Rebuilding the Striso Firmware

Since there’s been an uptick in interest in what can be done with the Striso. I’ve put together this quick set of instructions for re-building it’s firmware. These aren’t complete, and don’t go into modding the Faust code. But should be enough to get started.

All commands here are going to be in the command line, unless otherwise noted.

Setting up to hack it

These instructions will work straight out for Linux, and should work with a bit of modification for a Mac. For Windows, while I’m sure there’s a ‘native’ windows solution, my suggestion would be to install WSL which will let you do Linux things on Windows.


You’ll need the following packages:

  • git
  • make
  • wget
  • binutils

In linux you can do this just with:

  • sudo apt install git make wget binutils

Next you need the ARM toolchain, I was able to install it with these steps.

  • ARM Toolchain has instructions to install it… the download part didn’t work for me, the instructions don’t play nice with site changes. You can download it at ARM Developer. The version I’m using is gcc-arm-none-eabi-10.3.
  • Rename the file you downloaded to gcc-arm-none-eabi.tar.bz2, then continue with the instructions from ARM Toolchain at the third step “Create a new directory to store toolchain files:”

Building the striso firmware:

  • Select a directory to put the repository in. (I like making a directory called repos and will call it that for ease)

  • cd repos

  • git clone --recurse-submodules -j8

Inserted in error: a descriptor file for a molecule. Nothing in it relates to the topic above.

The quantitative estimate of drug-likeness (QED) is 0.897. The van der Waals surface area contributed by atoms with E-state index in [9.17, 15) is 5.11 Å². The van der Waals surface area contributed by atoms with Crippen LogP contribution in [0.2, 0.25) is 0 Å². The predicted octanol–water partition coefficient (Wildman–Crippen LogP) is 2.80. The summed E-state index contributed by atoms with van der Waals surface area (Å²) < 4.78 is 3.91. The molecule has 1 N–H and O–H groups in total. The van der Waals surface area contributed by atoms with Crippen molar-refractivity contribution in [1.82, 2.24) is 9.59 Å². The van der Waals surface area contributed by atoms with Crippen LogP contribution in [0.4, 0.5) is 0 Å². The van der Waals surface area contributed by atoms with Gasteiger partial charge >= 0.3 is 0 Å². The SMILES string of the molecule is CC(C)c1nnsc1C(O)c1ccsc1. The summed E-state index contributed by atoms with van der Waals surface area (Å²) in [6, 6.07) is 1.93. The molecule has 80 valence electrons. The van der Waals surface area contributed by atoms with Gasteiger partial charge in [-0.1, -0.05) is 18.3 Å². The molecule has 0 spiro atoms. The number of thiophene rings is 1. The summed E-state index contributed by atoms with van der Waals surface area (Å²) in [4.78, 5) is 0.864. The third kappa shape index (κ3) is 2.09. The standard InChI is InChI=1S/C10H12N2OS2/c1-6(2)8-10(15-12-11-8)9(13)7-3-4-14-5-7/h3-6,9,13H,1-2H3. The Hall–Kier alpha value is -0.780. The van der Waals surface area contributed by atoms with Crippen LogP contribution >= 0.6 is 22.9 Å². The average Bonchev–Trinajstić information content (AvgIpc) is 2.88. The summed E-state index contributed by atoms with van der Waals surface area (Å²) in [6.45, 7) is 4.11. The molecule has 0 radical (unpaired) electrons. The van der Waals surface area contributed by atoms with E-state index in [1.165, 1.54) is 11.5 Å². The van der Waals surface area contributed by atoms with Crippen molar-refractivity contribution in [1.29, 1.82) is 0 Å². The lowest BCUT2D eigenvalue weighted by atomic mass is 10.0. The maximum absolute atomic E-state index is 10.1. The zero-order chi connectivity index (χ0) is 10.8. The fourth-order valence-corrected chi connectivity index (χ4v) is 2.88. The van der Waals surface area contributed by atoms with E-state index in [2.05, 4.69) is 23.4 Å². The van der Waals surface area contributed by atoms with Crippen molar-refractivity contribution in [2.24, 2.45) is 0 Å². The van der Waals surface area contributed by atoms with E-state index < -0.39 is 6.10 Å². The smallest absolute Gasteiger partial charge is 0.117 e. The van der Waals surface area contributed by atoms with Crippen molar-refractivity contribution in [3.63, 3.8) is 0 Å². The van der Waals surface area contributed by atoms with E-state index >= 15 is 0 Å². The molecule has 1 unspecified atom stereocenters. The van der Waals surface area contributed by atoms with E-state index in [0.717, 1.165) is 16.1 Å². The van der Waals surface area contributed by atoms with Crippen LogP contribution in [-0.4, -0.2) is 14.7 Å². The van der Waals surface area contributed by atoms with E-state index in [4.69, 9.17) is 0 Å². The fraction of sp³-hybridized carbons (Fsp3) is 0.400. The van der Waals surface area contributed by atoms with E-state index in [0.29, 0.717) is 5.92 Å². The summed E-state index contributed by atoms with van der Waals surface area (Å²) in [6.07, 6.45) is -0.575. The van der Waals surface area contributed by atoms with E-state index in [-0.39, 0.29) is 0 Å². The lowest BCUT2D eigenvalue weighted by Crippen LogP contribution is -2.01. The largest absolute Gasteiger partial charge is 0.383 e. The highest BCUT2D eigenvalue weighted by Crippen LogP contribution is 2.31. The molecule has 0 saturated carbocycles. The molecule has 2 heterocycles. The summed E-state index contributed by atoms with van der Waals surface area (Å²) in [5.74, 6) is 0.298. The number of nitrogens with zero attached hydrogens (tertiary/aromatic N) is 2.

• Note, --recurse-submodules will pull in all the modules that striso needs to build. -j8 just speeds the process up.
  • cd striso-control-firmware

  • This will be in the master branch, which will include whatever Piers is doing at this very moment. (Hey @pierstitus , any chance of adding a ‘current release’ tag?) this might well be broken at any given time. To get a working branch go to the github repo

  • From here, building is easy: make

  • It will create a file at ./build/striso_control.uf2

  • The instructions to install it are on the github repo:

    • Hold down the “config”(square) button on the Striso and plug it into your computer.
    • On the USB drive that becomes available, copy your new striso_control.uf2 to it.

Yeah, but does it work?

Here’s a stupid trick to check if your build works, change the light behavior by opening the synth_control.cpp button and changing the ws2812_write_led command for any of the button presses. I like changing it for volume. Recompile with make and see if it uses your new color.


I don’t have a striso…
however, do a fair amount of cross-platform dev on my mac for embedded processors,
and its great to see help for fellow developers getting started, as it can be tricky !
thanks for that @fkberthold !

anyway, just wanted to add some pointers for macOS users/developers,
you can pretty much follow the above, by using homebrew…, which is a fantastic tool in this area…
(they support both intel and apple silicon :+1: )

easy to install

/bin/bash -c "$(curl -fsSL"

then pretty much it’ll be same commands, just use brew install instead…

brew install git make wget binutils

you can even install the arm toolchain

brew install --cask gcc-arm-embedded

btw: the website is good for seaching for packages.

to be unbiased , you can do similar with MacPorts , but I personally prefer home-brew.
note: you should NOT used both, as this can create a lot of confusion !

I really love homebrew, brings the benefits of linux command line to the Mac, quickly/simply, and without ‘disturbing’ and potentially breaking macOS.